This seemingly simple question proposed in Think Like a Monk, written by the British author and former monk Jay Shetty, eventually stopped me in my tracks. It was the question I had been ignoring for too long. Turns out my truth was hidden underneath all the superficial fears I’d been telling myself for the past three years. The deeper I dug, the more layers I uncovered until slowly I reached the bottom.
My initial investigation revealed the fear of failure, of admitting defeat publicly. Fearing what others would think of me. I kept making this about everyone else. So I kept going until I got to the good parts, the raw bits that revealed the whole truth.
I was afraid to not live up to my own expectations of success.
I was afraid to get to my deathbed, look back on my life, and realise that I had not followed my own heart. I was petrified of getting to the end of my life and seeing that I had wasted my time on things that did not bring me joy. The potential of the regrets spurred me into action.
Letting Go of the Chase
Once I’d reached underneath the superficial fears, the only natural next step was to sit in stillness and figure out what brings me joy. I had to cut out the noise of social media and stop looking for validation for my existence from the people that were not living my life.
In the darkness, I found my courage to let go of the life I thought I wanted. It was in the stillness I realised what true success meant to me. I’d been striving for external attributes that we often attach to success. Somehow that chase no longer fulfilled me. On the contrary, it left me empty, confused, and alone.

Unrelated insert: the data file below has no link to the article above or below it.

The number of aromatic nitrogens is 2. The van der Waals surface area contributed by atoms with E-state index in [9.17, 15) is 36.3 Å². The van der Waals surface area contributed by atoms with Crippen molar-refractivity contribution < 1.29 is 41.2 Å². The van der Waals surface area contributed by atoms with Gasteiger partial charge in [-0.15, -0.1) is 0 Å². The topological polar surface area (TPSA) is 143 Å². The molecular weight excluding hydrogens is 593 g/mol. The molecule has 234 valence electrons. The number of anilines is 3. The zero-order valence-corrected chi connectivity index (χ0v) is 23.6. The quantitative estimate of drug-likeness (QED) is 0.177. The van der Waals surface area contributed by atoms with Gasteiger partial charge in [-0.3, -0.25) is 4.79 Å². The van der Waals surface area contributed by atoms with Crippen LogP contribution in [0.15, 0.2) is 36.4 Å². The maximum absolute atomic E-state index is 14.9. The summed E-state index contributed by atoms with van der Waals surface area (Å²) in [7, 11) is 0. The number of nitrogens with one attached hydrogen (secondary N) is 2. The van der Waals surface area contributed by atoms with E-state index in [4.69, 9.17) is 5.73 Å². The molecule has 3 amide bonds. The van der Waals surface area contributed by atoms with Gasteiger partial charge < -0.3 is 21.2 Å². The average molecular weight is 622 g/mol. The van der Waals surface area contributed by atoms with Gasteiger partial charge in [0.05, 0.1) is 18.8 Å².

It was the stuff hidden deep beneath the surface that guided me out of the darkness: my creativity in all its forms, the joy of mundanity, the quiet contemplations that did not have to leave the confounds of my journal.
Success became an inside job.
It became the courage to follow my path, to not conform to society’s rules and expectations, to harnessing the power of my quiet nature, and to embrace the stillness.
Success became tapping into my inner knowing and following the nudges. It became an exploration of the past, of the present, and connecting the two to the future — the future not determined by my peers on social media but by me.
Takeaway — In the Darkness, You Find Your Light
It is at the bottom of the hole that we are faced with our truth. When we stop striving for a life that is not ours to live, we find a life that belongs to us. When we stop allowing others to define what success is, we’re able to start treading down a path that leads us to our abundance.
We need the courage to face our darkness. Through the discomfort, we will arrive at our place of stillness. Once we’re there, we are ready to define success on our terms. It is rarely the external stuff but the things hidden deep beneath the surface that make our lives fulfilling.
The question is whether we’re brave enough to follow the nudges to get to that place of stillness. As Jay suggests, we need to be willing to dig deeper to reach underneath the superficial fears holding us back. You never know — doing so might change your life.
What does success mean to you?
This piece was originally published on April 6 2021 on Medium.